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Watching Wildlife

Black bears— they can also be brown, cinnamon or blond—are the only bears known to exist in Colorado.

Black bears— they can also be brown, cinnamon or blond—are the only bears known to exist in Colorado.

It’s summer and the call of the open road beckons. Not only is the stunning scenery a reason to explore Colorado, but even more is the amazing wildlife that inhabits it.

Colorado has eight National Wildlife Refuges, 350 State Wildlife Areas, 12 National Parks and Monuments and 41 State Parks. Colorado Parks and Wildlife (CPW) manages about 350 State Wildlife Area lands. These are state- or privately-owned lands that are paid for by sportsmen but managed under state law by CPW for the benefit of wildlife-and wildlife watchers.

Did you know that Colorado’s landscape is populated by more than 900 species of wildlife? Although wildlife is literally everywhere and many of the same species can be found in various locations, it’s good to know where some of the hotspots are, especially if the goal is wildlife viewing.

Viewing wildlife is unpredictable. There’s no guarantee that you will see what you were looking for, but you will definitely be surprised by something unexpected. The best time to see animals is early morning and late afternoon. Look for brown-and-white binocular signs on roadsides that mark wildlife viewing areas, and remember these tips from CPW: Keep a safe distance, don’t feed them and leave your pets at home.

Rocky Mountain Arsenal National Wildlife Refuge. Bison:

The iconic symbol of the West, wild bison are back in Colorado. A herd of genetically pure bison from the National Bison Range in Montana now make this their home.  It’s also a sanctuary for more than 330 species of animals, including black-footed ferrets, deer, coyotes, bald eagles and burrowing owls. Just outside of Denver in Commerce City, it may be one of the finest conservation success stories in history and a place where wildlife thrives.

Rocky Mountain National Park: Bighorn sheep:

The magnificent Bighorn is Colorado’s state mammal, and the symbol of Colorado Parks and Wildlife. Look for them on high mountain slopes and rocky cliffs and outcroppings. In summer, try spotting the lambs frolicking after their mothers. During the fall rut, watching the head-butting rams is a jaw-dropping event. The curling horns can reach 50 inches in length and weigh 30 pounds.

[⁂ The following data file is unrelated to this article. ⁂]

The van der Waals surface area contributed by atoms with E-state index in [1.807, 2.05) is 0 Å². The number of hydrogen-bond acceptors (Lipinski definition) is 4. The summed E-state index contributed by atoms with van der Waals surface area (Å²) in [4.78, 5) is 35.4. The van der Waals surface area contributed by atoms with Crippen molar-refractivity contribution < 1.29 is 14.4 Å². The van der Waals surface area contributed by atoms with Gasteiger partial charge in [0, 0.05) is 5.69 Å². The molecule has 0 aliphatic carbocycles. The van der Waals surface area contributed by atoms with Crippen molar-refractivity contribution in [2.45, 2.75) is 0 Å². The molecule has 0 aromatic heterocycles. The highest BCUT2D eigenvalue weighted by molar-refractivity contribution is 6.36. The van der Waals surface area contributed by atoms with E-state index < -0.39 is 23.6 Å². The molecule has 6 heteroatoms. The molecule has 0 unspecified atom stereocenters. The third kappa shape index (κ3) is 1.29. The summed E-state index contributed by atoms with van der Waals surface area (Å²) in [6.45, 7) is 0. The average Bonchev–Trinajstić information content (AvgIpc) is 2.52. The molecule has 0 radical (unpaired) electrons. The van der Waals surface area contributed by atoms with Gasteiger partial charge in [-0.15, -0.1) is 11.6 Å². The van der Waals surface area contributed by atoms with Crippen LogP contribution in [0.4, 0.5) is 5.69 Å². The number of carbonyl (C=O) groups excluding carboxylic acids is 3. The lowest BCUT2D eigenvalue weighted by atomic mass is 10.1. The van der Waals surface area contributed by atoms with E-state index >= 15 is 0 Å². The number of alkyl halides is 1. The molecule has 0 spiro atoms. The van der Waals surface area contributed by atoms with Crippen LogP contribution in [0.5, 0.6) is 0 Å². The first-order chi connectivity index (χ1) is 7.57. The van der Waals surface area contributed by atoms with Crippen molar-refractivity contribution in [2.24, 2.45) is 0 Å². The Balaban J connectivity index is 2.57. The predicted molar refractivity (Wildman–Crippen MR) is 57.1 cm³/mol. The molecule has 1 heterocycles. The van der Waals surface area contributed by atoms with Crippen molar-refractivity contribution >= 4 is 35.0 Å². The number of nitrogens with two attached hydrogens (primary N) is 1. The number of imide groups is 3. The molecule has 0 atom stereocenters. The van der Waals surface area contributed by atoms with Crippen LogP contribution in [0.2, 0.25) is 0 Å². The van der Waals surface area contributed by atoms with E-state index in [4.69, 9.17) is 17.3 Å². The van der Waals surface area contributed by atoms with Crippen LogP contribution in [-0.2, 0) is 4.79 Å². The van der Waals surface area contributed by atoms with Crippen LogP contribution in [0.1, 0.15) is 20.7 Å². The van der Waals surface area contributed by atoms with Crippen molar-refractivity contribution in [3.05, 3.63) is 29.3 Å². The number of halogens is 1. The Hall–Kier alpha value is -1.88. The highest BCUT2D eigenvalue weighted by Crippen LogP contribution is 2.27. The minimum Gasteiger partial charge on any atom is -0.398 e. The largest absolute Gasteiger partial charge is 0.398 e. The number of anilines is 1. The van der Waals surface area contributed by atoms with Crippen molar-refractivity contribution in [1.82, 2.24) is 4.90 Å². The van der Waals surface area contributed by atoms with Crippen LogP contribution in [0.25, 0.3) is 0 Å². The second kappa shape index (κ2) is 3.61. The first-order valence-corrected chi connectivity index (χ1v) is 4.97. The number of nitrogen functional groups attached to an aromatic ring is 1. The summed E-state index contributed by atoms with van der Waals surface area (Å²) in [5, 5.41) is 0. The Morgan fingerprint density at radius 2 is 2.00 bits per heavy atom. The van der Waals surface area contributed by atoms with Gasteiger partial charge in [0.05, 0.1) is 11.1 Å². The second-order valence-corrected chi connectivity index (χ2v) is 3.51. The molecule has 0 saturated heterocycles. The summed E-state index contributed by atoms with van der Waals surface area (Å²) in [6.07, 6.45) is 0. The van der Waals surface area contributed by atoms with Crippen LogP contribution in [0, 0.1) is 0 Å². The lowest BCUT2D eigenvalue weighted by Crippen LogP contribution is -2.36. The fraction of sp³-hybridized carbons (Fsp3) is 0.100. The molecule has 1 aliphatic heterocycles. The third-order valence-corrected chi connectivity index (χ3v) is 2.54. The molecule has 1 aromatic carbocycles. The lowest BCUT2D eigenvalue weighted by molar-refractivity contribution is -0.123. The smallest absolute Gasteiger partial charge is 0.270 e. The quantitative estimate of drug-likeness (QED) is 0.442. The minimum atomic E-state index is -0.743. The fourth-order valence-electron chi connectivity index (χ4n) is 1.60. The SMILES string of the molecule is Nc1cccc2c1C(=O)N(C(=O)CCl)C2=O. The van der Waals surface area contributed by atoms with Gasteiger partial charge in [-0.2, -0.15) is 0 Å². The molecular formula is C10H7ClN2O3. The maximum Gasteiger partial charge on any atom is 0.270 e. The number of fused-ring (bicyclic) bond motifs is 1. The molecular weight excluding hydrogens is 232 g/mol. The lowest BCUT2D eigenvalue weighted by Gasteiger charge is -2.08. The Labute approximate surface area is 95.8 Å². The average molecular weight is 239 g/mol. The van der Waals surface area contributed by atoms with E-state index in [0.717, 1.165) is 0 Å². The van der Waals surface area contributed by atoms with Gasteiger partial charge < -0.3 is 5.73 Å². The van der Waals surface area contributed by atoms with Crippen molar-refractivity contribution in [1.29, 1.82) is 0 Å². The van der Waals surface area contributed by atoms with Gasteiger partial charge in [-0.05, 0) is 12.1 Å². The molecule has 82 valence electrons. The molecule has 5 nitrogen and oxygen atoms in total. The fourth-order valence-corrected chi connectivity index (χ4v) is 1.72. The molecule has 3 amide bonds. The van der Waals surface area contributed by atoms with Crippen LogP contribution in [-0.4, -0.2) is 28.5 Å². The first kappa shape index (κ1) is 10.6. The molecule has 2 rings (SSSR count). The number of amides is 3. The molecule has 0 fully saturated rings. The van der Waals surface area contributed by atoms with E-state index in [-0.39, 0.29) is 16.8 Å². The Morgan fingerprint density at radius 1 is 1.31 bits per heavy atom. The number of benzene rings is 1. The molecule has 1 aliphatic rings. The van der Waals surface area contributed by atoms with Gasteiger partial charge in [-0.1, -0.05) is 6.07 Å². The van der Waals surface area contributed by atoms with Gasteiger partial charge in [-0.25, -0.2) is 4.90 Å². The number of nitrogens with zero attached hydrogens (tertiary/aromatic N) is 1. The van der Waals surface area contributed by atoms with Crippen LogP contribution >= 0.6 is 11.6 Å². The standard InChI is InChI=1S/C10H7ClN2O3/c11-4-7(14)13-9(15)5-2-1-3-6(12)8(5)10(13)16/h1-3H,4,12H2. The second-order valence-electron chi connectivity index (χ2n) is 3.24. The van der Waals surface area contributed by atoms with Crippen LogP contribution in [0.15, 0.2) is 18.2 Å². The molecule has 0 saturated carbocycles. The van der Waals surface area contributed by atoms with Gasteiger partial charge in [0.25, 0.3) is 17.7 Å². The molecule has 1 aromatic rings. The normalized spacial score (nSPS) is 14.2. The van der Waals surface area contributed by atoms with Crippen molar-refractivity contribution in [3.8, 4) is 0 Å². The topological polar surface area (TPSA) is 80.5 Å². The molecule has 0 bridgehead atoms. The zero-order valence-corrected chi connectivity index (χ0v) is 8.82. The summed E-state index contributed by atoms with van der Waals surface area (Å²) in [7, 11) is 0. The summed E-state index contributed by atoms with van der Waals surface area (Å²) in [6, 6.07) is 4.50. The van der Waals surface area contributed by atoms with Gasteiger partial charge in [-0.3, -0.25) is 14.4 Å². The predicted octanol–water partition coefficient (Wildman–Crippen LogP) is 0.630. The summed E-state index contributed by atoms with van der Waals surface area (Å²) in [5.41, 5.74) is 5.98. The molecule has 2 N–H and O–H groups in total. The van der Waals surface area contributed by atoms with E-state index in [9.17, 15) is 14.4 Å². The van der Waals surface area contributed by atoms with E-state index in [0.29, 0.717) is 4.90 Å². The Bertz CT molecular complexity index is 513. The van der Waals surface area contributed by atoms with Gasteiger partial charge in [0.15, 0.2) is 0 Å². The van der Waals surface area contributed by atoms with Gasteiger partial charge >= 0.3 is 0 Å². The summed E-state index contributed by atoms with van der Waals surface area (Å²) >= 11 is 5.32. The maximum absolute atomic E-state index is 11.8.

Mt. Evans Scenic Byway: Mountain goats:

This is a primary viewing area for these agile animals. Although not native to Colorado, a herd originally transplanted from Wyoming in the 1960s have thrived and multiplied. Watch their balancing acts in rocky terrain, and look for the kids (babies) in summer. Bighorn sheep and elk are also plentiful in the area. The 49-mile Byway from Idaho Springs is America’s highest paved road at 14,130 feet. The view will take your breath away.

Estes Park: Elk:

Want to see elk? This is the place. It’s Colorado’s elk capital. The massive, awesome wapiti reach seven feet at the shoulder, so keep your distance. During the September-October elk rut mating season, they meander everywhere-streets, sidewalks, lawns, roadsides-and especially like to hang out on the golf courses. The haunting sounds of their bugling echoes from dusk to dawn. This year’s Elk Fest celebrates all things elk September 30-October 1.

Walden and North Park: MOOSE:

Hard to believe, but until the 1970s, there was hardly a moose to be seen in Colorado. Save for an occasional stray from Wyoming, they were not part of our landscape. Following large moose transplants from Wyoming and Utah by Colorado wildlife managers, the population has grown to over 1,000. In 1995, the state legislature designated Walden as the “Moose Viewing Capital of Colorado.”

Colorado Birding Trail:

From CPW: “The Colorado Birding Trail is a major nature tourism initiative to promote non-consumptive outdoor recreation, conservation of resources by private landowners, and a diversified income for rural economies. The Birding Trail will link outdoor recreation sites, both public and private, into a network of sites where visitors can observe birds and other wildlife.” Currently there are 40 trails with over 800 sites to view watchable wildlife.

Chatfield State Park: BIRDS: 

Rocky Mountain Bird Observatory in Brighton, is home to more than 300 species of birds, including eagles and owls, at different times. Visitors can watch tiny birds being banded at the banding station. Banding provides information about bird populations that pass through the state.

Monte Vista National Wildlife Refuge:

In the heart of the arid San Louis Valley, the lush wetlands provide habitat for songbirds, waterfowl, and myriad wildlife. In March and September, 20,000 Sandhill Cranes stop here during their migration.

Closer to home, don’t overlook our very own Cheyenne Mountain State Park for mule deer, elk, wild turkeys and foxes, as well as elusive black bear and mountain lions. The resident Bighorn sheep are big attractions in Garden of the Gods.